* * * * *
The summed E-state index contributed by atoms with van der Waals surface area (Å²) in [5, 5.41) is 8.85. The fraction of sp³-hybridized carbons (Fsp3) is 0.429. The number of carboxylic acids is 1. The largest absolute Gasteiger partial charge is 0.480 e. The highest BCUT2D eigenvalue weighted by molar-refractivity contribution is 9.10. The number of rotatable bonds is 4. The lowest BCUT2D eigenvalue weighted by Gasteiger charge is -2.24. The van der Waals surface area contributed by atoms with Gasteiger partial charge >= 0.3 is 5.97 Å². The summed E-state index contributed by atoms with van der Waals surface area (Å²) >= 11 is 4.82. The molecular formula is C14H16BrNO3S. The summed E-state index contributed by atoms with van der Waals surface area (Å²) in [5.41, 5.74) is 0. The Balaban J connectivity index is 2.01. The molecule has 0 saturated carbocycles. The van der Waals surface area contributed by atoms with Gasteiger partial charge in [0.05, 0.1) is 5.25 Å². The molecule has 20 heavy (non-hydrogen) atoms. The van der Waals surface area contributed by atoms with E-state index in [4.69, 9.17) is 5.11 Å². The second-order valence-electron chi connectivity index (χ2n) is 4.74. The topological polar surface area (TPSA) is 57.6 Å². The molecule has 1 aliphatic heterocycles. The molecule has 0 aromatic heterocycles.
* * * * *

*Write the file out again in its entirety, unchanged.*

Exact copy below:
The summed E-state index contributed by atoms with van der Waals surface area (Å²) in [5, 5.41) is 8.85. The fraction of sp³-hybridized carbons (Fsp3) is 0.429. The number of carboxylic acids is 1. The largest absolute Gasteiger partial charge is 0.480 e. The highest BCUT2D eigenvalue weighted by molar-refractivity contribution is 9.10. The number of rotatable bonds is 4. The lowest BCUT2D eigenvalue weighted by Gasteiger charge is -2.24. The van der Waals surface area contributed by atoms with Gasteiger partial charge >= 0.3 is 5.97 Å². The summed E-state index contributed by atoms with van der Waals surface area (Å²) >= 11 is 4.82. The molecular formula is C14H16BrNO3S. The summed E-state index contributed by atoms with van der Waals surface area (Å²) in [5.41, 5.74) is 0. The Balaban J connectivity index is 2.01. The molecule has 0 saturated carbocycles. The van der Waals surface area contributed by atoms with Gasteiger partial charge in [0.05, 0.1) is 5.25 Å². The molecule has 20 heavy (non-hydrogen) atoms. The van der Waals surface area contributed by atoms with E-state index in [4.69, 9.17) is 5.11 Å². The second-order valence-electron chi connectivity index (χ2n) is 4.74. The topological polar surface area (TPSA) is 57.6 Å². The molecule has 1 aliphatic heterocycles. The molecule has 0 aromatic heterocycles.